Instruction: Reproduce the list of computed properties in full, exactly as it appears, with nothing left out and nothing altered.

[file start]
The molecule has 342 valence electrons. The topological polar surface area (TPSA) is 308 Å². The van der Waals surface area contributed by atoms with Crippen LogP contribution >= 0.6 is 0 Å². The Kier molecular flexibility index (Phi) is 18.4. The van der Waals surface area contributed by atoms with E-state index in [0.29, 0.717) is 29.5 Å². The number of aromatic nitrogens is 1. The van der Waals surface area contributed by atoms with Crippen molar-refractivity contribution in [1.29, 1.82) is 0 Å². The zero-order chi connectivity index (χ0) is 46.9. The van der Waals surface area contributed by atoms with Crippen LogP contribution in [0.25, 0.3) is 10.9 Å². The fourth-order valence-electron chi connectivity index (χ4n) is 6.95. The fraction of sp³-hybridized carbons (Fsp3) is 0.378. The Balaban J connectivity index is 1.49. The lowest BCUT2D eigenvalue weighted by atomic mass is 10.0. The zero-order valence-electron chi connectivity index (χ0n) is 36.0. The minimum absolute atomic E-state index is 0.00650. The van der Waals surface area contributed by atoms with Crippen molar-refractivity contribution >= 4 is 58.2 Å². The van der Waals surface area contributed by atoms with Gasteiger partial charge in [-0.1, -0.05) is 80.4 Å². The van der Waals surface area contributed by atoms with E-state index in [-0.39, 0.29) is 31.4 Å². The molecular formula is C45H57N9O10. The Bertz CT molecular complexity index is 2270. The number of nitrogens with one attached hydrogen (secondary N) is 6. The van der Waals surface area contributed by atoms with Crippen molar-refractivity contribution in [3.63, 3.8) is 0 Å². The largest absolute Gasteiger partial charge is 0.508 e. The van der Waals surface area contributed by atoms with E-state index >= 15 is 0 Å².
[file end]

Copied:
The molecule has 342 valence electrons. The topological polar surface area (TPSA) is 308 Å². The van der Waals surface area contributed by atoms with Crippen LogP contribution >= 0.6 is 0 Å². The Kier molecular flexibility index (Phi) is 18.4. The van der Waals surface area contributed by atoms with E-state index in [0.29, 0.717) is 29.5 Å². The number of aromatic nitrogens is 1. The van der Waals surface area contributed by atoms with Crippen molar-refractivity contribution in [1.29, 1.82) is 0 Å². The zero-order chi connectivity index (χ0) is 46.9. The van der Waals surface area contributed by atoms with Crippen LogP contribution in [0.25, 0.3) is 10.9 Å². The fourth-order valence-electron chi connectivity index (χ4n) is 6.95. The fraction of sp³-hybridized carbons (Fsp3) is 0.378. The Balaban J connectivity index is 1.49. The lowest BCUT2D eigenvalue weighted by atomic mass is 10.0. The zero-order valence-electron chi connectivity index (χ0n) is 36.0. The minimum absolute atomic E-state index is 0.00650. The van der Waals surface area contributed by atoms with Crippen molar-refractivity contribution >= 4 is 58.2 Å². The van der Waals surface area contributed by atoms with Gasteiger partial charge in [-0.1, -0.05) is 80.4 Å². The van der Waals surface area contributed by atoms with E-state index in [-0.39, 0.29) is 31.4 Å². The molecular formula is C45H57N9O10. The Bertz CT molecular complexity index is 2270. The number of nitrogens with one attached hydrogen (secondary N) is 6. The van der Waals surface area contributed by atoms with Crippen molar-refractivity contribution in [3.63, 3.8) is 0 Å². The largest absolute Gasteiger partial charge is 0.508 e. The van der Waals surface area contributed by atoms with E-state index >= 15 is 0 Å².